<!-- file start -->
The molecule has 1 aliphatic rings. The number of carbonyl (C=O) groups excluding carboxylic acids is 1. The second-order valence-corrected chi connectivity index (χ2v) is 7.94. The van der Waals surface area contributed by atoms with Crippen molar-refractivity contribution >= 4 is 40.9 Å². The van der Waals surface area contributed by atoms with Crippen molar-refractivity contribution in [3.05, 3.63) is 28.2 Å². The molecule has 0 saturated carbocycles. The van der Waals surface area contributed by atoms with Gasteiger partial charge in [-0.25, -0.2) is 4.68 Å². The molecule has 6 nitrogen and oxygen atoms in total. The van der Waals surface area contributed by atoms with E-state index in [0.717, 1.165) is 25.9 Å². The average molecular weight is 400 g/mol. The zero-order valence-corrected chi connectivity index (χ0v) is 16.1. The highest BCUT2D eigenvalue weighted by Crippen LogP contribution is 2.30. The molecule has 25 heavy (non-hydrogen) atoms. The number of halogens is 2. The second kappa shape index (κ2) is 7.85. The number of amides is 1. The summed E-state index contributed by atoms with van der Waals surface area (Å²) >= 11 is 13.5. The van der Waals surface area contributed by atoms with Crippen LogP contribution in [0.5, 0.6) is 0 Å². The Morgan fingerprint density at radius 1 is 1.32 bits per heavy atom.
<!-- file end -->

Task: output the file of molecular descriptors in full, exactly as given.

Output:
The molecule has 1 aliphatic rings. The number of carbonyl (C=O) groups excluding carboxylic acids is 1. The second-order valence-corrected chi connectivity index (χ2v) is 7.94. The van der Waals surface area contributed by atoms with Crippen molar-refractivity contribution >= 4 is 40.9 Å². The van der Waals surface area contributed by atoms with Crippen molar-refractivity contribution in [3.05, 3.63) is 28.2 Å². The molecule has 0 saturated carbocycles. The van der Waals surface area contributed by atoms with Gasteiger partial charge in [-0.25, -0.2) is 4.68 Å². The molecule has 6 nitrogen and oxygen atoms in total. The van der Waals surface area contributed by atoms with E-state index in [0.717, 1.165) is 25.9 Å². The average molecular weight is 400 g/mol. The zero-order valence-corrected chi connectivity index (χ0v) is 16.1. The highest BCUT2D eigenvalue weighted by Crippen LogP contribution is 2.30. The molecule has 25 heavy (non-hydrogen) atoms. The number of halogens is 2. The second kappa shape index (κ2) is 7.85. The number of amides is 1. The summed E-state index contributed by atoms with van der Waals surface area (Å²) >= 11 is 13.5. The van der Waals surface area contributed by atoms with Crippen LogP contribution in [0.5, 0.6) is 0 Å². The Morgan fingerprint density at radius 1 is 1.32 bits per heavy atom.